Yesterday, I planted a single row of carrot seed on the far right of this bed.
In the cold frame - runner beans starting to germinate.
I think the recent very cold nights and warm days have caused a number of failures in here.
I have started a further 20 seeds, which are under the window in the garage,
where there is a more even temperature.
The blue dots are slug pellets. Slugs love beans!
In the shed - brussels sprouts....
... and kale. Spot the difference!
A multi-species hedge I planted three seasons ago is just coming into leaf.
The hedge divides the allotment from the 'wild garden', and is planned to one day provide a wind-break.
The shrubs and young trees beyond the grass are at the top of the river gorge,
while the sitka spruce are on the far side of the river, and not on our land.
The un-mown areas in the wild garden are bluebells.
There is just one brave early flower!

Thursday, 9 April 2020

Lock-down On Skye

As none of us are permitted to go anywhere at the moment, I can only think of a few topics I can write about today.

I could regale you with my own thoughts, hopes and imaginations as to what the human race might possibly learn from our current desperate situation..

...or I could moan about issues that the over-sensationalist media choose to try to anger us with..

...or I could simply tell you what it is like to be living in Roskhill right now.

Maybe I will return to the first option in a future post, but for today, I am simply going to write about living here in lock-down.

The whole UK population (as well as much of the rest of the world) are 'in the same boat' at the moment, as the scientists and politicians try to find ways to bring our planet and its people back to what we term as 'normal'. Life here just now is undoubtedly very different to the living conditions that the vast majority of the populous are currently having to cope with. Now - we have always maintained that Skye is a pretty wonderful place to live, and I am quite sure that there can be few better places to be at a time like the present.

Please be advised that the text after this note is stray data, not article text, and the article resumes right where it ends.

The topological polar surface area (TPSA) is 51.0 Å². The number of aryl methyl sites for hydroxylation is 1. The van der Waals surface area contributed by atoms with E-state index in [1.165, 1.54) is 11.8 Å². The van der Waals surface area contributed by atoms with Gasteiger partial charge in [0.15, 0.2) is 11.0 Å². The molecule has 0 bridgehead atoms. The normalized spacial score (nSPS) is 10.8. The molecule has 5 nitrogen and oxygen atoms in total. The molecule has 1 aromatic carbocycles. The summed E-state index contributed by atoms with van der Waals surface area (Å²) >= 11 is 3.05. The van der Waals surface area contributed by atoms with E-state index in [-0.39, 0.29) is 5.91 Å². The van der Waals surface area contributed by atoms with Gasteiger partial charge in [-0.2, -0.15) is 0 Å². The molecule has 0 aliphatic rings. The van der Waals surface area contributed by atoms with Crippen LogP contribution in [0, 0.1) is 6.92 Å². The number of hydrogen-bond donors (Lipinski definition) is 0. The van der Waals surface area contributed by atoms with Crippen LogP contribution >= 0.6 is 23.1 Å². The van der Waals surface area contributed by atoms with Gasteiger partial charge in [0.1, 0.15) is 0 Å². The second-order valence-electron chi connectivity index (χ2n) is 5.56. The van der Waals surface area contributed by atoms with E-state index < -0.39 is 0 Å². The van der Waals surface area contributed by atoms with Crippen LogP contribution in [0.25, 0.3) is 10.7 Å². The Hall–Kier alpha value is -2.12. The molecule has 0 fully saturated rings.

Today, the day dawned calm, with a thick white frost on the grass and patches of thin cloud in a pale blue sky. Sue went off to carry-out her home-care routine at 6.30 as normal, and I pottered up the main road, half a mile or so each way, to give Cupar his morning stretch. Just one car passed us today. There were none at all yesterday. It was very quiet. The nearest coast is about half a mile away, but the distant splosh of small waves breaking onto the rocks provided a background sound to the enthusiastic noisy twittering of chaffinches in the roadside willow and a peep-peeping snipe on the moor. It is a stunning morning.

I haven't ventured far from the Barn in the last few days. The weather has only just calmed - we had a bitterly cold wind for a while, and a blanket of drizzle yesterday. The last time I drove the 3 miles into Dunvegan Village was last Monday. There were one or two people on foot, but I didn't see more than a couple of vehicles moving. The car park at the medical centre was about half-full. Every hotel and B&B is closed of course, but the garage is open, as is the sole and small village shop. A notice at the shop door asks people to wait outside if the shop is busy - but I was the only shopper on this occasion. The shop assistant wears a mask.